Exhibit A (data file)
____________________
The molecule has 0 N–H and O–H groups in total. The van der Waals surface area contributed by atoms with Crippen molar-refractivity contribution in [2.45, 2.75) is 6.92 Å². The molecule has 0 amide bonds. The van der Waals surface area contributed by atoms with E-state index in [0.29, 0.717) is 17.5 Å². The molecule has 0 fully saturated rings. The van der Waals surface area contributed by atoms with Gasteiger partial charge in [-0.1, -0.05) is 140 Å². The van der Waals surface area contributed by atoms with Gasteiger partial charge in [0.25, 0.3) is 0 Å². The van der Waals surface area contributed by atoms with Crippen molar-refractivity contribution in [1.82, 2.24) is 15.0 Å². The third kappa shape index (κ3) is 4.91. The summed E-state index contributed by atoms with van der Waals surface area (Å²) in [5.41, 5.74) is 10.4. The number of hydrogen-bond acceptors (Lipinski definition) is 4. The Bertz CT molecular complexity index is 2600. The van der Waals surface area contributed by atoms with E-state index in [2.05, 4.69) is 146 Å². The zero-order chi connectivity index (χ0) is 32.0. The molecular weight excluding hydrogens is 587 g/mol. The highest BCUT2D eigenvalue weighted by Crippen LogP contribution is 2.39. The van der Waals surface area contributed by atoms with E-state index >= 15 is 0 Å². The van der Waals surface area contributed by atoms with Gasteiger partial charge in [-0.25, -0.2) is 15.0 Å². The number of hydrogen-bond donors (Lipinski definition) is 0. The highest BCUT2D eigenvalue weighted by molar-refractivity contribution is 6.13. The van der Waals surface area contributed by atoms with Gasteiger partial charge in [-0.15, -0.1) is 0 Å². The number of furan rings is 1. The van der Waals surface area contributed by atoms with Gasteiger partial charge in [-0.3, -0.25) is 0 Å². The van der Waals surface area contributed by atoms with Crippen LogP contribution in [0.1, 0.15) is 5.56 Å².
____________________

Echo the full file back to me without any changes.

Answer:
The molecule has 0 N–H and O–H groups in total. The van der Waals surface area contributed by atoms with Crippen molar-refractivity contribution in [2.45, 2.75) is 6.92 Å². The molecule has 0 amide bonds. The van der Waals surface area contributed by atoms with E-state index in [0.29, 0.717) is 17.5 Å². The molecule has 0 fully saturated rings. The van der Waals surface area contributed by atoms with Gasteiger partial charge in [-0.1, -0.05) is 140 Å². The van der Waals surface area contributed by atoms with Gasteiger partial charge in [0.25, 0.3) is 0 Å². The van der Waals surface area contributed by atoms with Crippen molar-refractivity contribution in [1.82, 2.24) is 15.0 Å². The third kappa shape index (κ3) is 4.91. The summed E-state index contributed by atoms with van der Waals surface area (Å²) in [5.41, 5.74) is 10.4. The number of hydrogen-bond acceptors (Lipinski definition) is 4. The Bertz CT molecular complexity index is 2600. The van der Waals surface area contributed by atoms with E-state index in [2.05, 4.69) is 146 Å². The zero-order chi connectivity index (χ0) is 32.0. The molecular weight excluding hydrogens is 587 g/mol. The highest BCUT2D eigenvalue weighted by Crippen LogP contribution is 2.39. The van der Waals surface area contributed by atoms with E-state index >= 15 is 0 Å². The van der Waals surface area contributed by atoms with Gasteiger partial charge in [-0.25, -0.2) is 15.0 Å². The number of hydrogen-bond donors (Lipinski definition) is 0. The highest BCUT2D eigenvalue weighted by molar-refractivity contribution is 6.13. The van der Waals surface area contributed by atoms with Gasteiger partial charge in [-0.15, -0.1) is 0 Å². The number of furan rings is 1. The van der Waals surface area contributed by atoms with Gasteiger partial charge in [-0.3, -0.25) is 0 Å². The van der Waals surface area contributed by atoms with Crippen LogP contribution in [0.1, 0.15) is 5.56 Å².